Cook: Fleury growing into big-time goalie
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Penguins goaltender Marc-Andre Fleury is much too nice of a kid -- a true gentleman, really -- to address the many critics who have picked apart his game this spring. So we will do it for him after his terrific performance in the 3-2 Game 1 win against the Carolina Hurricanes last night.
Take that and, you know, stick it.
Not to be rude.
Miroslav Satan, Evgeni Malkin and Philippe Boucher scored the goals for the Penguins, but Fleury was the biggest reason they got the early jump in this Eastern Conference final series. "He was probably the only chance we had to win tonight, the way we played," defenseman Mark Eaton said. "He stole that one."
The other Penguins weren't quite as awful as Eaton portrayed it, but his point is well-taken. Fleury was just the slightest bit better than Carolina goalie Cam Ward, who was darn near magnificent. That didn't just have to happen for the Penguins to win in this game. It has to keep happening for them to beat the Hurricanes in the race to four wins.
I see no reason it won't.
You have doubts?
That's ridiculous, but, sadly, there appears to be more than a few out there who do. I'm guessing that the good-natured Fleury will continue to shrug off the non-believers and smile that silly smile of his all the way to the Stanley Cup final for the second consecutive season.
Politely, of course.
This is a big-time goaltender, folks.
Like all of 'em, Fleury gives up a bad goal here and there. It happened in the Washington series and the Philadelphia series before that.
But like only the truly great ones, Fleury makes the huge saves when they mean the most. That's why you can't just look at his statistics, which couldn't match Ward's coming into the series. Against Philadelphia, the big stop came in the third period of Game 2 when Fleury stopped center Jeff Carter with a fabulous skate save, giving the Penguins a chance to win in overtime. Against Washington, it was stealing the Capitals' great Alexander Ovechkin blind early in Game 7 with a glove save that led directly to the Penguins' 6-2 win.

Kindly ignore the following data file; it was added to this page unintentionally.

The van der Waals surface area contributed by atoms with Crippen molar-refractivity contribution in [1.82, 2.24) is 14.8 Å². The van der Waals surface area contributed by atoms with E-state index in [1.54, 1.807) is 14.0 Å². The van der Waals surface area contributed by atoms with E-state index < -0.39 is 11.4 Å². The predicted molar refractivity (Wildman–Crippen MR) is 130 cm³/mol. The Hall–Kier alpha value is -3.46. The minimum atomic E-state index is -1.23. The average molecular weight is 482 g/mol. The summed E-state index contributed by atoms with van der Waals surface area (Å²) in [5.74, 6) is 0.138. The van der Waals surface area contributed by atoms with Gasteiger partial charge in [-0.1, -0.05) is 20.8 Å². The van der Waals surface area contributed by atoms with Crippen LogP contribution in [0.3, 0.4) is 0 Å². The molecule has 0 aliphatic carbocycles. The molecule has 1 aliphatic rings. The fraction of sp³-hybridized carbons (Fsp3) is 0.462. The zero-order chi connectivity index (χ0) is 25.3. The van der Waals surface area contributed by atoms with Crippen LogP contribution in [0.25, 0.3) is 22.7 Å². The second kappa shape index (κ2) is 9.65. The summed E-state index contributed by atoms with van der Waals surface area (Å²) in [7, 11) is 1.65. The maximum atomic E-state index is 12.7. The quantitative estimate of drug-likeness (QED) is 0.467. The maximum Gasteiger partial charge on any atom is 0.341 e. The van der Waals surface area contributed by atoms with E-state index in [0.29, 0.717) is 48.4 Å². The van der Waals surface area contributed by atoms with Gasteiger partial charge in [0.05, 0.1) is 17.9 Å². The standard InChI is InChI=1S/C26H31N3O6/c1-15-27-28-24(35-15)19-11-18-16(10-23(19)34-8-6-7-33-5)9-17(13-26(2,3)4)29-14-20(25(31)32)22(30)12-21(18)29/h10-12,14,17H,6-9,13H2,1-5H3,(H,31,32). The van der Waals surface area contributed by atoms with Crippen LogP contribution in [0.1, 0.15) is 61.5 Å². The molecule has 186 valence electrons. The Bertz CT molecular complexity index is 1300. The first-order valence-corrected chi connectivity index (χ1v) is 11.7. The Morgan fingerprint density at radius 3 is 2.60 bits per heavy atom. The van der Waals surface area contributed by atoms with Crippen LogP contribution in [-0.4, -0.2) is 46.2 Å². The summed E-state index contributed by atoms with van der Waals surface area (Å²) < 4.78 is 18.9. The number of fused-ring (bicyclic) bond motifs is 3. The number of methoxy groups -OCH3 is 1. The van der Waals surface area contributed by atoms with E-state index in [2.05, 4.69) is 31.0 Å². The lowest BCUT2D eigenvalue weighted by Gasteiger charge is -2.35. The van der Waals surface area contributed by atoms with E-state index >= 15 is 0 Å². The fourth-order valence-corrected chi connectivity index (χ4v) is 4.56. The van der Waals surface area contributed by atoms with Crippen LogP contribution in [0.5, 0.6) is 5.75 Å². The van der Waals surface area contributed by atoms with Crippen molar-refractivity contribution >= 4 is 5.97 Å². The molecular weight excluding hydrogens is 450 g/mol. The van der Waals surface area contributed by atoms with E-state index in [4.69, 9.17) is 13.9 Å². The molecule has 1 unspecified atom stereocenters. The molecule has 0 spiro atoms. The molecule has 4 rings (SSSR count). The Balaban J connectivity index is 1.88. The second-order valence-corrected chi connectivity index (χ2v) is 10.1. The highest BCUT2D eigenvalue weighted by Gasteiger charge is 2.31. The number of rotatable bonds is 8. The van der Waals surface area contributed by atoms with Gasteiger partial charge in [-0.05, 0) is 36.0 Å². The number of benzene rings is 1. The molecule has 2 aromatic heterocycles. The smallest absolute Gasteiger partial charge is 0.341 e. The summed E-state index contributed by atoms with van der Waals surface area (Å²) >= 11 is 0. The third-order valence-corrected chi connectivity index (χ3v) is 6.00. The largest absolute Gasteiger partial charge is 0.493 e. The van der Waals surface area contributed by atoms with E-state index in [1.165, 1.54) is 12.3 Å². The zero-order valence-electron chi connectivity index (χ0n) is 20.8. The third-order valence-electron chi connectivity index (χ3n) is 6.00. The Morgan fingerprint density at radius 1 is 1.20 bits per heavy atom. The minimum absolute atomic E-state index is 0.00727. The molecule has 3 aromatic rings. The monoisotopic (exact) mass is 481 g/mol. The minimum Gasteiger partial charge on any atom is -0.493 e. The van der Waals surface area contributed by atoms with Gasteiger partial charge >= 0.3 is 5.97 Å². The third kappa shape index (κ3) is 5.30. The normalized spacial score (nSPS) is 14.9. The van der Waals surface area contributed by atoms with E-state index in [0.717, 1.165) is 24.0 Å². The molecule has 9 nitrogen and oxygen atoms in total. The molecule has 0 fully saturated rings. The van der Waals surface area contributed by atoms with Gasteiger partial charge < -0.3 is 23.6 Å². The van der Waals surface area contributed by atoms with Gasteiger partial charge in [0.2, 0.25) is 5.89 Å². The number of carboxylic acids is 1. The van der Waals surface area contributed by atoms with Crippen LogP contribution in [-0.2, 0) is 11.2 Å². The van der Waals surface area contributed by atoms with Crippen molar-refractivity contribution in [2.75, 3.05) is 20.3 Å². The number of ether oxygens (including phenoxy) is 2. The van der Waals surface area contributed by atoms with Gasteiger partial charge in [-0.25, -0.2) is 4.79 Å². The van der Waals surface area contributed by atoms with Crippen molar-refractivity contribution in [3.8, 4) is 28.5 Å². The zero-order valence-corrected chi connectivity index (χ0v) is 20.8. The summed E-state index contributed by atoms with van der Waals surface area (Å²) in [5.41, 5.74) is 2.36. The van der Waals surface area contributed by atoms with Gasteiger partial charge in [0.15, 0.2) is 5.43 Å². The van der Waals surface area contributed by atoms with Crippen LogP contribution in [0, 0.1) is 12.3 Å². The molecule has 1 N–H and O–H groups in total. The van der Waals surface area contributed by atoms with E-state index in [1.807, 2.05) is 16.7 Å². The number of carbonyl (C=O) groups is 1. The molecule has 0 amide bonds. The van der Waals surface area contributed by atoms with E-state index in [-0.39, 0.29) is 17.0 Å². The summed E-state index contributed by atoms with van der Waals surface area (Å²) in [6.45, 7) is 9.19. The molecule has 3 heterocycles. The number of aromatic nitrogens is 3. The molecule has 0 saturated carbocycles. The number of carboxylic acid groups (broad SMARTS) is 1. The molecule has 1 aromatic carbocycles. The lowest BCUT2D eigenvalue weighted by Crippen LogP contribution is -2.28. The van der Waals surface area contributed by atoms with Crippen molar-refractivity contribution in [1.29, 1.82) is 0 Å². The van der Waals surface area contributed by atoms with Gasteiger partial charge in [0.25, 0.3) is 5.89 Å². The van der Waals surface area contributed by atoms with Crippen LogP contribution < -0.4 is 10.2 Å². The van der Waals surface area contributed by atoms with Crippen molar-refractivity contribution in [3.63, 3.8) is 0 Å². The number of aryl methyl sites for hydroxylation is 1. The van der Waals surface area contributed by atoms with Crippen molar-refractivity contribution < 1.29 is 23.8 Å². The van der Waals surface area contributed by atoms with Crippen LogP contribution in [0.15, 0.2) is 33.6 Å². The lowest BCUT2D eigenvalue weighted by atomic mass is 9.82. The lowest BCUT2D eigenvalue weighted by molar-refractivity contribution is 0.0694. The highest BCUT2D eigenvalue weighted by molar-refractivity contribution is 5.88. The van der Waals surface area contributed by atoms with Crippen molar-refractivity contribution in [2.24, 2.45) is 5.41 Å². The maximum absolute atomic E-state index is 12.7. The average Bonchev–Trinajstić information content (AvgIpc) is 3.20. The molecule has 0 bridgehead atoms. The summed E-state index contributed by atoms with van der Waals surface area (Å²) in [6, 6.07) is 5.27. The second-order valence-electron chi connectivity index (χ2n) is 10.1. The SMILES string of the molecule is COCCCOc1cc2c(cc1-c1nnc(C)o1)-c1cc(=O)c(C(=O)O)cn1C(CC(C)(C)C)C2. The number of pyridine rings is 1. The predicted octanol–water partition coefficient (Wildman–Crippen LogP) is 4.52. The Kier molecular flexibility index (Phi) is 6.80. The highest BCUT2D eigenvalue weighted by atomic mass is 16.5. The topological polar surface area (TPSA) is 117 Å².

Then, last night.
Fleury was a wall early in a 0-0 game, making great saves on Tuomo Ruutu, Eric Staal, Joe Corvo and Joni Pitkanen during a Carolina power play. He robbed center Chad LaRose in the second period, somehow stopping his backhander after a rebound. And he was big late, diving to make a save that prevented Staal from scoring the tying goal in the final 30 seconds.
Penguins coach Dan Bylsma acknowledged that some outside the Penguins' locker room have had issues with Fleury this spring, "but not one from inside ... he's been scrutinized a lot for a young goaltender, but he's done everything inside our room to answer all of those questions and more. We know what he can do."
As for those statistics?
"Look at his wins," Eaton said.
Fleury is at nine and counting.
Only Detroit's Chris Osgood has as many in these playoffs.
Fleury made it to 14 a year ago before the Penguins lost in the Cup final to Detroit.
Obviously, the goal is two more wins this time around.
"He loves standing up for our team," Penguins winger Matt Cooke said. "He loves the pressure."
That's a good thing because it isn't going to ease anytime soon in this series. The great Ward, who won a Cup and the Conn Smythe Trophy as the MVP in the playoffs in the Hurricanes' run to the championship in 2006, will make sure of that.
Ward isn't going to wilt after just one loss. Carolina dropped Game 1 on the road in each of its series this year against New Jersey and Boston only to ride him all the way to Game 7 wins in each series.
Certainly, Ward didn't fold last night after Satan and Malkin scored in a 1:24 span midway through the first period to give the Penguins a 2-0 lead. He finished with 28 saves, many of them extraordinary.
"We know Ward is a great goaltender," Cooke said.
It's nice to think all of Pittsburgh -- not just some of Pittsburgh -- will come to the same conclusion about Fleury sometime before May turns into June.
First Published May 19, 2009 12:22 am